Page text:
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Burlington seeks money for longer emergency motel stays and new downtown shelter

COTS is using 'trauma-informed design' in how they setup their program spaces. The concept is meant to create and maintain healing environments for people who have experienced trauma.
Courtesy of COTS
This hour, we hear from the executive director of COTS. Above, COTS Daystation is a safe place that connects people with housing, services and resources.

Shelter workers are scrambling to help hundreds of Vermonters who are facing homelessness after being evicted from the state’s motel housing program.

The city of Burlington and the Chittenden County Homeless Alliance are asking the state for about $4 million for an emergency shelter and to extend motel stays for 165 vulnerable households.

“For the state to, later this summer, to turn out elderly Vermonters, people living with disabilities, and worst of all, young children and families to live in tents or in congregate shelters for months would be unacceptable,” Burlington Mayor Miro Weinberger said at a Monday press conference.

In Chittenden County, 194 people were required to leave their motel rooms last week. Another 318 people are expected to leave the motels in late July, including 115 children and other people with vulnerable circumstances, said Sarah Russell, Burlington's special assistant to end homelessness, speaking on Vermont Edition on Tuesday.

Burlington's proposed shelter would be located at a largely vacant state office building on Cherry Street and would house up to 50 people. There would also be a daytime shelter with meals and case management services.

The Agency of Human Services hasn't yet confirmed that the office building is workable as a shelter location, Russell said. Burlington could also face challenges staffing the new shelter and is considering working with a staffing agency.

Buying time?

In addition to the new shelter, Burlington is asking the state to temporarily extend motel stays for vulnerable households until February, at a cost of $1.7 million. During that time, local organizations would work to find permanent housing.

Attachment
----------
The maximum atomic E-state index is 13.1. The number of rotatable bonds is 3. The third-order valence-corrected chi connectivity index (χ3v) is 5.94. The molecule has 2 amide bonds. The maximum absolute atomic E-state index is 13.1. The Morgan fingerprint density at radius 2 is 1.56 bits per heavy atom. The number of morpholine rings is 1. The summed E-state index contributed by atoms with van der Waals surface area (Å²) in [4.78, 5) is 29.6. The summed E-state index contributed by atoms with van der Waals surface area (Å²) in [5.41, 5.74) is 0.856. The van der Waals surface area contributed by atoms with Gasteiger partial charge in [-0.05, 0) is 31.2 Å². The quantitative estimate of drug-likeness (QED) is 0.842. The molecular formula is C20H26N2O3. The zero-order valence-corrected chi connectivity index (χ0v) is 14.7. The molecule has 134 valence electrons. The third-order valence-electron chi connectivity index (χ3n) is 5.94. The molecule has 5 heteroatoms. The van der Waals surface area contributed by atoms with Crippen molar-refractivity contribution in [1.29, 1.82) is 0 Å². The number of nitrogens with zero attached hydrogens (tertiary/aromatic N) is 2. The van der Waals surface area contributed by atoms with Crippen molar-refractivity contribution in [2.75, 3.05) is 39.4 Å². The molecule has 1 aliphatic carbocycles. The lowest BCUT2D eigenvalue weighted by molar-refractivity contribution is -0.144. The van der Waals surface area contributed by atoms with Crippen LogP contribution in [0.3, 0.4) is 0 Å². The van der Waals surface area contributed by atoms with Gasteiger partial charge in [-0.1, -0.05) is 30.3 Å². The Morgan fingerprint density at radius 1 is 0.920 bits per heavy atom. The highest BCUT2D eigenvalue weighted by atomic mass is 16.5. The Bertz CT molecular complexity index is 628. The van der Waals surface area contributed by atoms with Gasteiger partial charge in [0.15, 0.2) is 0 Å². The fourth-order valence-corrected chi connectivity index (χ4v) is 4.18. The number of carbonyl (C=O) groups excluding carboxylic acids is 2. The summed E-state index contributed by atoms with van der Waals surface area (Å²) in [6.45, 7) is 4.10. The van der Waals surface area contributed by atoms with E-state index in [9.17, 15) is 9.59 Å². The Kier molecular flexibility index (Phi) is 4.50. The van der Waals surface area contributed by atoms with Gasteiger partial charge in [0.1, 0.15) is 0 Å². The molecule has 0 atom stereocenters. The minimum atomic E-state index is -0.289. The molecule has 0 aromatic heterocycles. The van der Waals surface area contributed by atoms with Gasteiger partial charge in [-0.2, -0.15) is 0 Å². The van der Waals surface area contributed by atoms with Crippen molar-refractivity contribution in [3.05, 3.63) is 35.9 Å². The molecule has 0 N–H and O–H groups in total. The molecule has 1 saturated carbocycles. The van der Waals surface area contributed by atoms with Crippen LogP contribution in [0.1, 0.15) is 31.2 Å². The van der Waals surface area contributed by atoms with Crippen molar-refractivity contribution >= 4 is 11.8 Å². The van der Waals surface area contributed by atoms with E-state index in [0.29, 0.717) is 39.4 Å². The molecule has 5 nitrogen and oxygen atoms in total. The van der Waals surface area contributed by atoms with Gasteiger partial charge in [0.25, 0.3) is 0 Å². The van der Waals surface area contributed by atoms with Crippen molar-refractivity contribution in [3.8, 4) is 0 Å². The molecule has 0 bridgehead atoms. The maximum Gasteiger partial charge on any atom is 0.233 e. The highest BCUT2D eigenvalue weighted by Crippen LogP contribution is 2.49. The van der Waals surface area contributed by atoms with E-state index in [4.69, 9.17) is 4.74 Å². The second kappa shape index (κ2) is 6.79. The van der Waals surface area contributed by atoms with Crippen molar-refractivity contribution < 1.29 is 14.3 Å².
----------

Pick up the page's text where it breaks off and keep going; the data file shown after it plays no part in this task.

"Families with children and people receiving home health services simply would have nowhere else to go if they were not in a motel," Russell said. "So we're talking about families sleeping in tents and cars, people trying to receive home health services from tents outside."

Jonathan Farrell, executive director of the Committee on Temporary Shelter in Burlington, is concerned that the plan to extend motel stays could prioritize the housing search for people sheltered in motels over other people who are already in shelters and have housing vouchers.

"I think that's the main point that I want to make, is that we shouldn't strand one population because they're doing well and working hard," Farrell said.

Russell said no one is seeking to pit vulnerable populations against each other.

The state hasn't yet responded to the proposal to extend motel stays.

“We haven't heard yes, yet," Weinberger said Monday. "I would not say this detailed plan in this form with these estimates has been explicitly rejected by the state, either, at this point.”

Correction: During this conversation, guest Sarah Russell noted that some households experiencing homelessness were relocated out-of-state when the motels in Chittenden County hit full capacity. In fact, some households were relocated to other counties, but not out of state.

Broadcast at noon Tuesday, June 6, 2023; rebroadcast at 7 p.m.

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Mikaela Lefrak is the host and senior producer of Vermont Edition. Her stories have aired nationally on Morning Edition, All Things Considered, Weekend Edition, Marketplace, The World and Here & Now. A seasoned local reporter, Mikaela has won two regional Edward R. Murrow awards and a Public Media Journalists Association award for her work.
Tedra worked on Vermont Edition as a producer and editor from 2022 to 2024.
Liam is Vermont Public’s public safety reporter, focusing on law enforcement, courts and the prison system.